by Tim Lezard Unite has challenged the hotel group which owns the Holiday Inn and the Crowne Plaza to keep its broken 2012 promise to phase in the London Living Wage for all of its workers. Members of the union’s hotel branch yesterday gathered outside …

Tim Lezard Europe, UK, UK unions, Unite,

Crowne Plaza hotel, London Holiday Innby Tim Lezard

Unite has challenged the hotel group which owns the Holiday Inn and the Crowne Plaza to keep its broken 2012 promise to phase in the London Living Wage for all of its workers.

Members of the union’s hotel branch yesterday gathered outside the Crowne Plaza in Blackfriars to urge bosses to keep the pledge they made two years ago to phase in the Living Wage – which increased this week from £8.80 to £9.15 per hour – over a five- year period as part of its bid to secure an Olympic contract.

Since 2012, the InterContinental Hotel Group has made no progress on its pledge, and London Mayor Boris Johnson has abdicated his responsibility to push the hotel group—which successfully won the Olympic contract—into paying up.

Unite understands that a large proportion of IHG workers are sub-contracted through employment agencies and earn £6.50 per hour – the legally-binding National Minimum Wage.

IHG directly employs a smaller number of staff on minimum rates, typically £6.80 an hour, most of whom are food and beverage assistants, room service personnel and luggage porters.

Unite regional officer Dave Turnbull said: “£6.80 is the rate IHG introduced in June 2012 when they committed to phasing in the London Living Wage, so despite three consecutive hikes in the Living Wage rate, there seems to have been no progress at all in terms of phasing it in.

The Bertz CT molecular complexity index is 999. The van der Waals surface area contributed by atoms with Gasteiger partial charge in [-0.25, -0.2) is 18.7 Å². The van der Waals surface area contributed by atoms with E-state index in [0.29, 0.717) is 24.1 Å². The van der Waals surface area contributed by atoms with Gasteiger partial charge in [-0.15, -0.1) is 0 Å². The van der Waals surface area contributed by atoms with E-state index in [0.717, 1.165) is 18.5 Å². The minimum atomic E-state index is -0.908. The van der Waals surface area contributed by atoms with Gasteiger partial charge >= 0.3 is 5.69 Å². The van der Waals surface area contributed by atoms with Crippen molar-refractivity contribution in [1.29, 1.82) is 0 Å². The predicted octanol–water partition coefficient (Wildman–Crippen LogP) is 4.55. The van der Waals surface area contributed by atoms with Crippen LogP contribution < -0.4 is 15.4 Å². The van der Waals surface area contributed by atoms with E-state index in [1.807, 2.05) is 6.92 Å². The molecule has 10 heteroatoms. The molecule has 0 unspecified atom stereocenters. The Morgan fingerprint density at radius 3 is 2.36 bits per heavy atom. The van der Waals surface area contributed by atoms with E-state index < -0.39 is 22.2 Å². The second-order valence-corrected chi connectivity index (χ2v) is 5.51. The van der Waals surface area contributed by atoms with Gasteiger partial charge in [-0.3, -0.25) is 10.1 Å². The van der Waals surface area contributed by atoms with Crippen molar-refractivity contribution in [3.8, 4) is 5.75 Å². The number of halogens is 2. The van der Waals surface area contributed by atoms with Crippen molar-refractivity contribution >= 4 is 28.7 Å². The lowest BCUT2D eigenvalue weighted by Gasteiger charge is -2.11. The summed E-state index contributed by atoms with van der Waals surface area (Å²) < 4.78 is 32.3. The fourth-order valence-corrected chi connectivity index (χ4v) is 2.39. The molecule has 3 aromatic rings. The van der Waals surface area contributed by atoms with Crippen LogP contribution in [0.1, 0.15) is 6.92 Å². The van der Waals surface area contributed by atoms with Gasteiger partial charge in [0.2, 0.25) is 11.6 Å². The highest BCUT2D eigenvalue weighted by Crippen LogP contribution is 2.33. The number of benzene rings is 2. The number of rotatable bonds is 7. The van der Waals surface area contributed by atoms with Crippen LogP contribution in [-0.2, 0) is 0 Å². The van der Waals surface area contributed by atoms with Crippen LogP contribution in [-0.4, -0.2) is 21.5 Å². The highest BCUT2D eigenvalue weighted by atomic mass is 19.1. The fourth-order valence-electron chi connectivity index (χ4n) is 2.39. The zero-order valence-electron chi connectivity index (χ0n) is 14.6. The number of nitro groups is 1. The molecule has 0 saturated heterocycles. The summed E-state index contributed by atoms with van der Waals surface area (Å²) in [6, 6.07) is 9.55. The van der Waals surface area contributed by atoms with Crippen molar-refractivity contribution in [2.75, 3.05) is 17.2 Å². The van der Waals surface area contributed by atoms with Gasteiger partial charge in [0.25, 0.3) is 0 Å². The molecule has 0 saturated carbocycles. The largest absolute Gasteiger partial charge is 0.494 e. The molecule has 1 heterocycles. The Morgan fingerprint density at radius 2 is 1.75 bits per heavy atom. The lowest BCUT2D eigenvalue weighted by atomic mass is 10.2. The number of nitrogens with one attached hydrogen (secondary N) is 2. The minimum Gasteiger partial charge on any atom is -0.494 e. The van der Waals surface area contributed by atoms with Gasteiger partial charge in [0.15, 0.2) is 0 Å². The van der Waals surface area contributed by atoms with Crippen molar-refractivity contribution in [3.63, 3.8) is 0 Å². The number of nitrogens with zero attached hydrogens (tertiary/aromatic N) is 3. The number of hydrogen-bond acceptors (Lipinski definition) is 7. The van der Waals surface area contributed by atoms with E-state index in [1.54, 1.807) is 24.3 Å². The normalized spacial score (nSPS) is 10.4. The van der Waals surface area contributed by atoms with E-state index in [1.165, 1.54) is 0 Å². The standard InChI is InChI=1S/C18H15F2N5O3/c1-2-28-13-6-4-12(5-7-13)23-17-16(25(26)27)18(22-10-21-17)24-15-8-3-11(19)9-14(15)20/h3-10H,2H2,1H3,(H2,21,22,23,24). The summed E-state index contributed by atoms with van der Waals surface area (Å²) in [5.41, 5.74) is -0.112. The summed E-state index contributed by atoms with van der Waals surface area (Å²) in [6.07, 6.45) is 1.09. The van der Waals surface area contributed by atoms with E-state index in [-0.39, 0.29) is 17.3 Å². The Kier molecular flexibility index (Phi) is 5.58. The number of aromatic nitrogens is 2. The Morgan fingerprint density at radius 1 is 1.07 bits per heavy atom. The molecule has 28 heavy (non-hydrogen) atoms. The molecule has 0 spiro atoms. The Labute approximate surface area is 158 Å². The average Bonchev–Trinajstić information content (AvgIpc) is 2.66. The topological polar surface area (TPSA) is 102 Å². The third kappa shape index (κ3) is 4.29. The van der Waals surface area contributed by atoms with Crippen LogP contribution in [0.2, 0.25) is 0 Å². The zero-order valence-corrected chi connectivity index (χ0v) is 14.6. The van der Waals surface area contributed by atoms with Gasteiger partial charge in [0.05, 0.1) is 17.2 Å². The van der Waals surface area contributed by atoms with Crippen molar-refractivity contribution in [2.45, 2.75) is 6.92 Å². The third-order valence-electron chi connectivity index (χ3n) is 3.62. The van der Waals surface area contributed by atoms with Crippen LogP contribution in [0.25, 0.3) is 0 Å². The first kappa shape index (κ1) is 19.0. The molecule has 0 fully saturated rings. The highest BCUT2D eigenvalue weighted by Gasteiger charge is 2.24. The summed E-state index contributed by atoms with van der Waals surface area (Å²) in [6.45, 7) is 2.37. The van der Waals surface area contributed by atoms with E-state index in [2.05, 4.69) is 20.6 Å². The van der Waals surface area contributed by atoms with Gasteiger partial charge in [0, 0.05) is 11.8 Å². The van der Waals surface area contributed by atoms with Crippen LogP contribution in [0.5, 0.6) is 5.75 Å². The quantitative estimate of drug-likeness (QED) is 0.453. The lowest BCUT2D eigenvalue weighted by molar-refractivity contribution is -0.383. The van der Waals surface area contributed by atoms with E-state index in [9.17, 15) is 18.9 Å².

“As we present our evidence to the Low Pay Commission, calling for an £8 an hour National Minimum Wage, we challenge IHG to demonstrate their commitment to phasing in the London Living Wage by establishing £8 as a minimum rate with immediate effect on a voluntary basis.

“IHG’s back-tracking on its promise is especially scandalous given its latest quarterly report showing outstanding profits. According to IHG’s own figures, it just now experienced the strongest quarterly growth in revenue per available room over the past two years.

“The gap between the average worker at an IHG hotel and the highest paid director is jaw-dropping—the highest paid at IHG out-earns the average worker by a factor of 94. The claim that IHG cannot afford to pay its workers a living wage is preposterous.”

 


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Tim Lezard

Campaigning journalist, editor of @Union_NewsUK, NUJ exec member; lover of cricket, football, cycling, theatre and dodgy punk bands

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